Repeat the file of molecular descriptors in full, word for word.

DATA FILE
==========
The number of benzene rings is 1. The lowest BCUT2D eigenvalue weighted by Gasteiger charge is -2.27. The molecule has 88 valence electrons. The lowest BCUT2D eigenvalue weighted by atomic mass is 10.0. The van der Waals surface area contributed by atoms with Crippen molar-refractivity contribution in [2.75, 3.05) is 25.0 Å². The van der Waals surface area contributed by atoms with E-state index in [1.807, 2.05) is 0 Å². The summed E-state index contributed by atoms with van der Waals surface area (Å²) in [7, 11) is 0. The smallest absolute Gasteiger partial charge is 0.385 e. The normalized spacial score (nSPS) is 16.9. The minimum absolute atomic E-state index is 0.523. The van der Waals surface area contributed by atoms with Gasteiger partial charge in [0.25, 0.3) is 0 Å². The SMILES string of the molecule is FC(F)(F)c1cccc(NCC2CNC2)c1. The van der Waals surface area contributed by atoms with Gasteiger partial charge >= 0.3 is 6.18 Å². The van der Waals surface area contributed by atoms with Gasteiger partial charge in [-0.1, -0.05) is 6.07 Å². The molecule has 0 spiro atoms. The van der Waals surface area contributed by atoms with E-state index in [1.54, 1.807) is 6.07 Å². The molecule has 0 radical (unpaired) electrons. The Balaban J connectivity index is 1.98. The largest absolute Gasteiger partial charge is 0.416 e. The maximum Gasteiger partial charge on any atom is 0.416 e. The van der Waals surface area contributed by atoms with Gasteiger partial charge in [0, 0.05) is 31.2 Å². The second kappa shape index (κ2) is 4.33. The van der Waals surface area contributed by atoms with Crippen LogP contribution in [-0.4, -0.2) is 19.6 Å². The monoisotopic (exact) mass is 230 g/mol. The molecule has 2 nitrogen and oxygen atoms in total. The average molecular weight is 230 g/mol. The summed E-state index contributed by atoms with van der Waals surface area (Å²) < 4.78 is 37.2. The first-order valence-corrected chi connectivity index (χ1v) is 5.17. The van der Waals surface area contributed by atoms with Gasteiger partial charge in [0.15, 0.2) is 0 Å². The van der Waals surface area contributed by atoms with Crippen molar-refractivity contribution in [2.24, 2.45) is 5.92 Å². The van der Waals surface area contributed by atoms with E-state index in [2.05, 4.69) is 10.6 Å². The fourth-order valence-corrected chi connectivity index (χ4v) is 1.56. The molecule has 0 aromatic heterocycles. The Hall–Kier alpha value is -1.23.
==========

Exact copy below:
The number of benzene rings is 1. The lowest BCUT2D eigenvalue weighted by Gasteiger charge is -2.27. The molecule has 88 valence electrons. The lowest BCUT2D eigenvalue weighted by atomic mass is 10.0. The van der Waals surface area contributed by atoms with Crippen molar-refractivity contribution in [2.75, 3.05) is 25.0 Å². The van der Waals surface area contributed by atoms with E-state index in [1.807, 2.05) is 0 Å². The summed E-state index contributed by atoms with van der Waals surface area (Å²) in [7, 11) is 0. The smallest absolute Gasteiger partial charge is 0.385 e. The normalized spacial score (nSPS) is 16.9. The minimum absolute atomic E-state index is 0.523. The van der Waals surface area contributed by atoms with Gasteiger partial charge in [0.25, 0.3) is 0 Å². The SMILES string of the molecule is FC(F)(F)c1cccc(NCC2CNC2)c1. The van der Waals surface area contributed by atoms with Gasteiger partial charge >= 0.3 is 6.18 Å². The van der Waals surface area contributed by atoms with Gasteiger partial charge in [-0.1, -0.05) is 6.07 Å². The molecule has 0 spiro atoms. The van der Waals surface area contributed by atoms with E-state index in [1.54, 1.807) is 6.07 Å². The molecule has 0 radical (unpaired) electrons. The Balaban J connectivity index is 1.98. The largest absolute Gasteiger partial charge is 0.416 e. The maximum Gasteiger partial charge on any atom is 0.416 e. The van der Waals surface area contributed by atoms with Gasteiger partial charge in [0, 0.05) is 31.2 Å². The second kappa shape index (κ2) is 4.33. The van der Waals surface area contributed by atoms with Crippen LogP contribution in [-0.4, -0.2) is 19.6 Å². The monoisotopic (exact) mass is 230 g/mol. The molecule has 2 nitrogen and oxygen atoms in total. The average molecular weight is 230 g/mol. The summed E-state index contributed by atoms with van der Waals surface area (Å²) < 4.78 is 37.2. The first-order valence-corrected chi connectivity index (χ1v) is 5.17. The van der Waals surface area contributed by atoms with Gasteiger partial charge in [0.15, 0.2) is 0 Å². The van der Waals surface area contributed by atoms with Crippen molar-refractivity contribution in [2.24, 2.45) is 5.92 Å². The van der Waals surface area contributed by atoms with E-state index in [2.05, 4.69) is 10.6 Å². The fourth-order valence-corrected chi connectivity index (χ4v) is 1.56. The molecule has 0 aromatic heterocycles. The Hall–Kier alpha value is -1.23.